About the National Gardening Association

Our Mission

Since 1972, NGA has been helping home gardeners grow -- in health, knowledge, environmental awareness, and enthusiasm. In the numerous ways the National Gardening Association reaches gardeners, we help make home and community gardens greener and more productive. From vegetables, herbs, and fruits to trees, lawns, flowers, and houseplants, we provide people with the information they need to get started in the world of gardening and grow and maintain thriving, sustainable, and environmentally responsible food gardens and landscapes.

The National Gardening Association has a rich history in magazine, book, and custom publishing. The National Gardening magazine was known for its 20 years of cutting edge, high quality gardening information and design innovation. NGA has worked with many book publishers to create more than 40 practical and inspirational gardening books.

Grants and Awards

Over the past forty years, NGA's support of youth gardening programs has allowed us to develop significant expertise and a rich base of knowledge so that we can provide the resources and information needed to implement successful, self-sustaining garden programs. This mission continues through KidsGardening.org. Through the Garden in Every School Initiative™ we have provided funding and support to over 10,000 youth garden programs across the United States and internationally, worth approximately $4 million and directly reaching an estimated 2 million youngsters. Nearly 60% of our school grant winners have been from low-income communities, many in districts where almost all of the students receive federal assistance. NGA's garden programs have contributed to successful environmental education, health, and academic studies implemented in wide variety of learning environments. Learn more about KidsGardening.org's grants and awards programs.

Educational Resources

NGA provides extensive educational materials and a host of free resources on our website. Our learning library contains detailed gardening guides covering basic plant care, food gardening, weeds and pests, educational curricula that is useful for gardeners of all ages, and a vast treasury of articles covering every aspect of gardening.

Our plants database is one of the most complete databases of plants in existence. Collaboratively developed by thousands of NGA members, it is rich with information, comments, photos, growers performance reports, and much more. Our plants database is at the core of our plant-specific educational resources. (More about our database below.)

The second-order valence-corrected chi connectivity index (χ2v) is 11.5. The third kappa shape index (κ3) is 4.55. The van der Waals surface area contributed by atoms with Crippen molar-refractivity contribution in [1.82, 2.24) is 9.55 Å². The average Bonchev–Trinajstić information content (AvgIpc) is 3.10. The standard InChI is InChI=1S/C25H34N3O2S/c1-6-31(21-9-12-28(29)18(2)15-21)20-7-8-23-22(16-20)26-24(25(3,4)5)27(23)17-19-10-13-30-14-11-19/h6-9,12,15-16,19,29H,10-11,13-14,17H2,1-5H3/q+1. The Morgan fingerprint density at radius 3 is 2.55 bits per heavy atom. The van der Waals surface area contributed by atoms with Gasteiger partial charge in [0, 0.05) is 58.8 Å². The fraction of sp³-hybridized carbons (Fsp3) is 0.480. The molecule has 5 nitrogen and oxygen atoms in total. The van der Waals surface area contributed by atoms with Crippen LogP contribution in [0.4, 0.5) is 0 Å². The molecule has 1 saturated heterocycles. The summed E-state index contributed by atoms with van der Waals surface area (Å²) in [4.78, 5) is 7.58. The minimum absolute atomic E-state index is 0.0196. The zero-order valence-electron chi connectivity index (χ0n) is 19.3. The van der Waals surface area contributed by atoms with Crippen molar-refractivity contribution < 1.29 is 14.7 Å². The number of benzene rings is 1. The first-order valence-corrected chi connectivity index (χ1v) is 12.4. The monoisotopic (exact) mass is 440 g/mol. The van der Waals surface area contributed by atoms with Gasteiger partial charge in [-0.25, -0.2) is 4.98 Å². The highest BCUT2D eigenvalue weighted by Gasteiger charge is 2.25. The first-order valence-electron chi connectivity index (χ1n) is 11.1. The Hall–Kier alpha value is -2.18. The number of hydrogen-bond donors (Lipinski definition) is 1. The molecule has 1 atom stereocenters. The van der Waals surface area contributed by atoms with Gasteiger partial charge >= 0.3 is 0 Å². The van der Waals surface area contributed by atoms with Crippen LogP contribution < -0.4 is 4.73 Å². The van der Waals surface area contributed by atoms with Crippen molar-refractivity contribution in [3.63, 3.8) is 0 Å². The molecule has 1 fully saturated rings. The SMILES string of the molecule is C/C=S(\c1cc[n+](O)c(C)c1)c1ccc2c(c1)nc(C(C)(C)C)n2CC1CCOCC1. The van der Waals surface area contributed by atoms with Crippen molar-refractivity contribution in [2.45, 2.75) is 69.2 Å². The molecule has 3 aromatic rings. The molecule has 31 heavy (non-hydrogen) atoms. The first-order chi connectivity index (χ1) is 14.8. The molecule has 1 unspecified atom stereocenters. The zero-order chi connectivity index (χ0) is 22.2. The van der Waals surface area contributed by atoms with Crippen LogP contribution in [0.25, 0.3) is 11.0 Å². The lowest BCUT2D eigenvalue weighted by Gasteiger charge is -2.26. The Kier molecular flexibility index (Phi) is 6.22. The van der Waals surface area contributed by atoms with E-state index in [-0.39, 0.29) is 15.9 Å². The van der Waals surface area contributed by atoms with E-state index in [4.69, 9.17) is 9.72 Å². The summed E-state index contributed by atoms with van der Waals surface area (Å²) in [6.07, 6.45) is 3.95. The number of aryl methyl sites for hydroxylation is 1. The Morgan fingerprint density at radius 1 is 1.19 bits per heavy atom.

On the Garden.org website, gardeners can access a vast and rich resource of articles, information, community features, gardening research, software tools, and all manner of gardening content to find how to grow all kinds of plants, identify and control pests and diseases, or figure out what kind of weeds are sprouting in the garden.

At the center of the site is our large and complete plant database, containing over 400,000 photos of almost 700,000 plants. This interactive feature enables NGA community members to share photos and information about the plants they are interested in, and facilitates discussion centered around those contributions. Detailed information, such as parentage, bloom color, hardiness, etc., is present for most plants in the database, and a powerful search engine lets visitors find plants by querying for these specific characteristics.

Daily ideas and expert articles, and an audio podcast are posted to the site, and a weekly email newsletter containing all the best content from the previous week, along with the best photos posted to the database, and much more, is sent out to the members every weekend.

The site also features numerous web tools for gardeners, including a useful gardening planting calendar, reviews of gardening companies, and dozens of highly active forums are available for gardening inspirations and conversation.

Online membership to the NGA is free and available to all. Join today!

Today's site banner is by cocoajuno and is called "Here's looking at you."